Compliance

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Bryan Yurcan
Bryan Yurcan
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Regulation: Killing Community Banks?

Smaller banks will eventually not be able to bear the regulatory burden placed upon them.

Like most enterprises, the federal government tends to be reactionary rather than anticipating a problem and solving it before a crisis happens. A prime example of this is how we continue to spend ourselves into irrevocable debt, yet no one wants to do anything about it. Yet another is in the realm of regulation.

The government typically vacillates from regulating too little to regulating too much. Unlike the wee bear's porridge, regulators never seem to get it "just right."

The failure of regulators to properly oversee the financial system was given as a prime reason for the 2008 financial crisis, and as such the government responded with weighty measures designed to prevent another such scenario. Between the 14,000-odd pages of Dodd-Frank (much of which hasn't even been implemented yet), stress testing for capital adequacy and the creation of the CFPB, there were no shortage of new regulations created to try and prevent another financial crisis.

But do they really do what they're supposed to? Certainly, it makes sense to have better oversight over the largest financial institutions, the ones whose actions can actually affect the national economy. But smaller banks have been crushed under a glut of regulations that probably shouldn't apply to them.

For example, I understand the thinking behind the "stress testing" of capital adequacy for the nation's largest banks; if one of them failed it would have a severe affect on the economy. But this year, the Federal Reserve opened up the stress tests to banks in the $10-$50 billion asset range. It is ludicrous to subject a bank of around $10 billion in assets to the same rigorous standards applied to the likes of JPMorgan Chase and Bank of America. In fact, many banks around the $10 billion threshold purposefully stayed below that level to avoid the tests and other regulations. That's a concrete example of over-regulation killing business growth.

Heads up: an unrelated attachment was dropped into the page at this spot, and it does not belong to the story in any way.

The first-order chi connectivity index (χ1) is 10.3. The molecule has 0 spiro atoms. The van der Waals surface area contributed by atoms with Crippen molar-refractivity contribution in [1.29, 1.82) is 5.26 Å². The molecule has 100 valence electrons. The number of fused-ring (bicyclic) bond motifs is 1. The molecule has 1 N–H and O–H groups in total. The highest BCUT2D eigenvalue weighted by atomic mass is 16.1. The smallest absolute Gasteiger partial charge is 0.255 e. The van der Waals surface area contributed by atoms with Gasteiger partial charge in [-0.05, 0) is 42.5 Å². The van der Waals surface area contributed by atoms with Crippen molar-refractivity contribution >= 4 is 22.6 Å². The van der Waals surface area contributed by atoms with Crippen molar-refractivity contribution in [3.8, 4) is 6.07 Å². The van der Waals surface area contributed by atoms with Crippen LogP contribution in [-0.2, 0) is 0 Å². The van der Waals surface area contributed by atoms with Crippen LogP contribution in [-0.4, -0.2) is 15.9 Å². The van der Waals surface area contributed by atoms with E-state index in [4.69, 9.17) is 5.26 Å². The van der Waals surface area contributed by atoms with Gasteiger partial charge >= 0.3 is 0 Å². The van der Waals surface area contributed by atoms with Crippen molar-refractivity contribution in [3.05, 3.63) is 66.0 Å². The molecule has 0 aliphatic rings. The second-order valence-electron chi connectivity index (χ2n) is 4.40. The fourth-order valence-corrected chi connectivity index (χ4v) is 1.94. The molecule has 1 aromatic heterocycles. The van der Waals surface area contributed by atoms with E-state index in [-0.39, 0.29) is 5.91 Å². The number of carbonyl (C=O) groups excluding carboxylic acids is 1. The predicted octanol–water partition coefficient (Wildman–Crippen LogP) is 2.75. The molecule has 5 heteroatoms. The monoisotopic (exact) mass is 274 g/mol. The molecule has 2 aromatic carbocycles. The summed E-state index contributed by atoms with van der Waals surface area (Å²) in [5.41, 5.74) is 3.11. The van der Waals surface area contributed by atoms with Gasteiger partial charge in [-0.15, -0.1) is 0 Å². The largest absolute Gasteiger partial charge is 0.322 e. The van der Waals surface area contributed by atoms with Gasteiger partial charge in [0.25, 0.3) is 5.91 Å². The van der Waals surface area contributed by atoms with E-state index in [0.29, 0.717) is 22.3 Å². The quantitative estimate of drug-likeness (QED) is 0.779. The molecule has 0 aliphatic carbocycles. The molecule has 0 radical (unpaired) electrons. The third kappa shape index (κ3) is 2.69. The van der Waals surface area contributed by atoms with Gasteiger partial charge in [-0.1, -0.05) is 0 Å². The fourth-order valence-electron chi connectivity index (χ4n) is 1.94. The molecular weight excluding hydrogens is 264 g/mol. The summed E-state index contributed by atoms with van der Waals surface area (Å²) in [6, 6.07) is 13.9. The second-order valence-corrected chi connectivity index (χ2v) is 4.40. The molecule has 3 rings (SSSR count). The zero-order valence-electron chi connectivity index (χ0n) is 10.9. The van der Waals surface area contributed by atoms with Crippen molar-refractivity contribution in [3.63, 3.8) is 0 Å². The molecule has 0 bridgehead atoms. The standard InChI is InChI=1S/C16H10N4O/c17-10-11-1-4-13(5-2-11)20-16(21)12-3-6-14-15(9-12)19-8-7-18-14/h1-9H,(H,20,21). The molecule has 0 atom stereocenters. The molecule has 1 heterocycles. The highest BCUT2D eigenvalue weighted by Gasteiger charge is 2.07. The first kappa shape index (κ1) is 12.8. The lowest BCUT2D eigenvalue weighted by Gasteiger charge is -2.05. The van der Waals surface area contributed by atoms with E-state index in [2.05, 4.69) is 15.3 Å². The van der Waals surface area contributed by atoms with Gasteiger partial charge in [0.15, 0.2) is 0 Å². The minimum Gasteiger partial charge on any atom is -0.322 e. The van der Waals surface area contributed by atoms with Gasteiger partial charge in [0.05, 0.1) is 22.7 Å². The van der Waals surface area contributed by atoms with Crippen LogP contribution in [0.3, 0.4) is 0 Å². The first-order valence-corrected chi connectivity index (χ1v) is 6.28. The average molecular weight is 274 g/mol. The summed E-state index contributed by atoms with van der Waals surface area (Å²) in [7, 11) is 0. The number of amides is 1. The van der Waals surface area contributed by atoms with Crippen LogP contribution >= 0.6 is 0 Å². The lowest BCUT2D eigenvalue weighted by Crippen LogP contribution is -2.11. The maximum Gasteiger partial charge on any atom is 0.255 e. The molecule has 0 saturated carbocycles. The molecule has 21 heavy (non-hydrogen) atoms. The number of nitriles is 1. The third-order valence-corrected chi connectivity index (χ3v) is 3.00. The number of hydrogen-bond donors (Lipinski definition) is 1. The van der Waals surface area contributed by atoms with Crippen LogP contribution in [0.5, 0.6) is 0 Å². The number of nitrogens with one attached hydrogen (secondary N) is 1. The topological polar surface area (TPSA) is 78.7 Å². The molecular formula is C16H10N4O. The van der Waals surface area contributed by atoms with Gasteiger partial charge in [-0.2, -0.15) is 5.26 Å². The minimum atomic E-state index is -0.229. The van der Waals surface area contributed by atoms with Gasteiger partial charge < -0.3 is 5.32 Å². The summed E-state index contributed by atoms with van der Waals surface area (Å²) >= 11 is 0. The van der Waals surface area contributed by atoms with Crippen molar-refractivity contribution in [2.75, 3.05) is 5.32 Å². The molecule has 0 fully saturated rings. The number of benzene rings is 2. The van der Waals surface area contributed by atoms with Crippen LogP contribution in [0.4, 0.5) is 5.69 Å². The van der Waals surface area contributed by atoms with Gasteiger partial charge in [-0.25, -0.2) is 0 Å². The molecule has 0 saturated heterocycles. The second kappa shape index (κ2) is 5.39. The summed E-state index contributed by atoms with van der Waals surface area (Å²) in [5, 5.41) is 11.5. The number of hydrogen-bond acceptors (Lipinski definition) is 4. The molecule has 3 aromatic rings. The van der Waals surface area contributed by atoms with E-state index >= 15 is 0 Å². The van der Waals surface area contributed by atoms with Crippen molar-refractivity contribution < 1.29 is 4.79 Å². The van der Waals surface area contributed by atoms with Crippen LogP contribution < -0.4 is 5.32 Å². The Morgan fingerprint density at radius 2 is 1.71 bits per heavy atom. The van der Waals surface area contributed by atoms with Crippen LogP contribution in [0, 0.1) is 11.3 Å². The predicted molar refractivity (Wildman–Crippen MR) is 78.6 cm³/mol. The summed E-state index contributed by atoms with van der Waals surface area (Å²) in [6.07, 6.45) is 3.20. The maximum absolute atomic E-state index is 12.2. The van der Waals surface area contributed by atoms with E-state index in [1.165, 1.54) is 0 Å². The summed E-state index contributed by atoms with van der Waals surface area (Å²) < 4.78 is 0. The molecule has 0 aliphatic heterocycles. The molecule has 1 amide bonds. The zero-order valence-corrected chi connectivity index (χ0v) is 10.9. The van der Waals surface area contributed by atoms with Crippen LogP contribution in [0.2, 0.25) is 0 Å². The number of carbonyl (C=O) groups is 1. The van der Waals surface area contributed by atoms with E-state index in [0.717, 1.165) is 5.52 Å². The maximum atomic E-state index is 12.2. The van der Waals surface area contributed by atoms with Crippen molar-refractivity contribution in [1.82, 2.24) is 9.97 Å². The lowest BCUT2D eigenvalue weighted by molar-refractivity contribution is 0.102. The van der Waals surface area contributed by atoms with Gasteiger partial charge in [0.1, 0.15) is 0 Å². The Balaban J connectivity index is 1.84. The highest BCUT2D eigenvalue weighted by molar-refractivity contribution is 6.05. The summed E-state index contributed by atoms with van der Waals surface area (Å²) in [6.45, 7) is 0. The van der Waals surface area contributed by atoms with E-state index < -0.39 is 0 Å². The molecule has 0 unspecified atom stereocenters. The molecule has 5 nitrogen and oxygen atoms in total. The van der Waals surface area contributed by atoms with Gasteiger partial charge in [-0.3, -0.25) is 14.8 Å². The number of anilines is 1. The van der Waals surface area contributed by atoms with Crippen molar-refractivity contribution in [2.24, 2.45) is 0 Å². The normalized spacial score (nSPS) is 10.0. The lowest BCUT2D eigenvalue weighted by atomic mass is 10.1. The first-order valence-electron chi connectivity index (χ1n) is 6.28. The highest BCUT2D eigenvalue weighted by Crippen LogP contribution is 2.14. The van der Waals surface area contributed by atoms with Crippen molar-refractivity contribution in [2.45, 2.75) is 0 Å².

A recent report from Continuity Control, a New Haven, Conn.-based provider of compliance management system, says that community banks grappled with the toughest regulatory year on record in 2013, with an average of 61 regulatory changes each quarter.

"Many community financial institutions continue to rely on one or two individuals and antiquated processes to manage compliance," says Pam Perdue, Executive Vice President, Regulatory Insight, at Continuity Control and former Federal Examiner, said in the report. "It's become untenable for an institution to keep up with all of these changes using current methods. For many banks, they are increasingly discovering that updating their technology can solve the problem better, faster and cheaper."

Ironically, the familiar cry of "break up the banks" made by many pro-regulation people is exactly the opposite scenario of what will happen if things continue this way. As only the biggest banks will be able to afford the resources to comply with ever-increasing regulation, smaller banks will be swallowed up and acquired by their large counterparts, and the financial system will be the worse for it.

[See Also: 3 Best Practices For Regulatory Compliance]

Bryan Yurcan is associate editor for Bank Systems and Technology. He has worked in various editorial capacities for newspapers and magazines for the past 8 years. After beginning his career as a municipal and courts reporter for daily newspapers in upstate New York, Bryan has ... View Full Bio

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BankTechAsia
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BankTechAsia,
User Rank: Apprentice
1/21/2014 | 9:34:17 AM
re: Regulation: Killing Community Banks?
Excellent point, and interesting analogy about the just right porridge of regulation.

Considering community banks are mostly not considered SIFI's I can't wrap my head around why the same standards apply.

In some parts of Asia, different category of banks are subject to different LCR
Byurcan
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Byurcan,
User Rank: Author
1/21/2014 | 2:30:44 PM
re: Regulation: Killing Community Banks?
Thanks for the comment, glad you liked it! I believe some of the regulatory burden on smaller banks will be lifted in the coming years, as regulators realize that small-mid sized banks weren't the ones who largely contributed to the financial crisis.